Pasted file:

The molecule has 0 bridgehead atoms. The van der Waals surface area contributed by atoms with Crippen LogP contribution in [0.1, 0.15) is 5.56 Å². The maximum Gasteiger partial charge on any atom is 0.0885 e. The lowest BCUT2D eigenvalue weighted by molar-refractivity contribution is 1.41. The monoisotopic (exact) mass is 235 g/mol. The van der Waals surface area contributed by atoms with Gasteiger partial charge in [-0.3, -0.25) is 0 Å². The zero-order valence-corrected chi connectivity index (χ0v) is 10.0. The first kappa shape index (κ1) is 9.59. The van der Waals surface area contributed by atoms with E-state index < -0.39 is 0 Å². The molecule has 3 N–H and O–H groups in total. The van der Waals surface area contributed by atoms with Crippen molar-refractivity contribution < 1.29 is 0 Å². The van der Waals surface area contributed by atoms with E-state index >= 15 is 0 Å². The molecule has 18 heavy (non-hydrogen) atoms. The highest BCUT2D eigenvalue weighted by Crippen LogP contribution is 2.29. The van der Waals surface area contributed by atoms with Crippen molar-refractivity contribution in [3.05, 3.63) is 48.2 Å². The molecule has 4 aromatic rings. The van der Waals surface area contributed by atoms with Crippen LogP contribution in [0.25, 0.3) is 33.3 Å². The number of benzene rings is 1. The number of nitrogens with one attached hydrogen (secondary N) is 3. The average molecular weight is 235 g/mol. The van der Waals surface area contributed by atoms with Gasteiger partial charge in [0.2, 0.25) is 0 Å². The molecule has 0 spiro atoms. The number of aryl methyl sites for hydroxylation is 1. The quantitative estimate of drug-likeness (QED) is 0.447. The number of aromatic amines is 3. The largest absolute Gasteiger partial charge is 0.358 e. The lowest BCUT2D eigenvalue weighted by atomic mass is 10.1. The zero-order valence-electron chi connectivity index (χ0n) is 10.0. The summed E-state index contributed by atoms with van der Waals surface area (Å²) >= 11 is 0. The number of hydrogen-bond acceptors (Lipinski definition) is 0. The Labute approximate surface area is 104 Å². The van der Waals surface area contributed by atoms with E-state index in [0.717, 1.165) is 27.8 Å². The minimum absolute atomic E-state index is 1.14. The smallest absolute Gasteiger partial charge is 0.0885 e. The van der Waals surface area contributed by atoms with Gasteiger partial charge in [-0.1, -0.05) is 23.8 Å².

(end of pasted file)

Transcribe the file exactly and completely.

The molecule has 0 bridgehead atoms. The van der Waals surface area contributed by atoms with Crippen LogP contribution in [0.1, 0.15) is 5.56 Å². The maximum Gasteiger partial charge on any atom is 0.0885 e. The lowest BCUT2D eigenvalue weighted by molar-refractivity contribution is 1.41. The monoisotopic (exact) mass is 235 g/mol. The van der Waals surface area contributed by atoms with Gasteiger partial charge in [-0.3, -0.25) is 0 Å². The zero-order valence-corrected chi connectivity index (χ0v) is 10.0. The first kappa shape index (κ1) is 9.59. The van der Waals surface area contributed by atoms with E-state index < -0.39 is 0 Å². The molecule has 3 N–H and O–H groups in total. The van der Waals surface area contributed by atoms with Crippen molar-refractivity contribution < 1.29 is 0 Å². The van der Waals surface area contributed by atoms with E-state index >= 15 is 0 Å². The molecule has 18 heavy (non-hydrogen) atoms. The highest BCUT2D eigenvalue weighted by Crippen LogP contribution is 2.29. The van der Waals surface area contributed by atoms with Crippen molar-refractivity contribution in [3.05, 3.63) is 48.2 Å². The molecule has 4 aromatic rings. The van der Waals surface area contributed by atoms with Crippen LogP contribution in [0.25, 0.3) is 33.3 Å². The number of benzene rings is 1. The number of nitrogens with one attached hydrogen (secondary N) is 3. The average molecular weight is 235 g/mol. The van der Waals surface area contributed by atoms with Gasteiger partial charge in [0.2, 0.25) is 0 Å². The molecule has 0 spiro atoms. The number of aryl methyl sites for hydroxylation is 1. The quantitative estimate of drug-likeness (QED) is 0.447. The number of aromatic amines is 3. The largest absolute Gasteiger partial charge is 0.358 e. The lowest BCUT2D eigenvalue weighted by atomic mass is 10.1. The zero-order valence-electron chi connectivity index (χ0n) is 10.0. The summed E-state index contributed by atoms with van der Waals surface area (Å²) >= 11 is 0. The number of hydrogen-bond acceptors (Lipinski definition) is 0. The Labute approximate surface area is 104 Å². The van der Waals surface area contributed by atoms with E-state index in [0.717, 1.165) is 27.8 Å². The minimum absolute atomic E-state index is 1.14. The smallest absolute Gasteiger partial charge is 0.0885 e. The van der Waals surface area contributed by atoms with Gasteiger partial charge in [-0.1, -0.05) is 23.8 Å².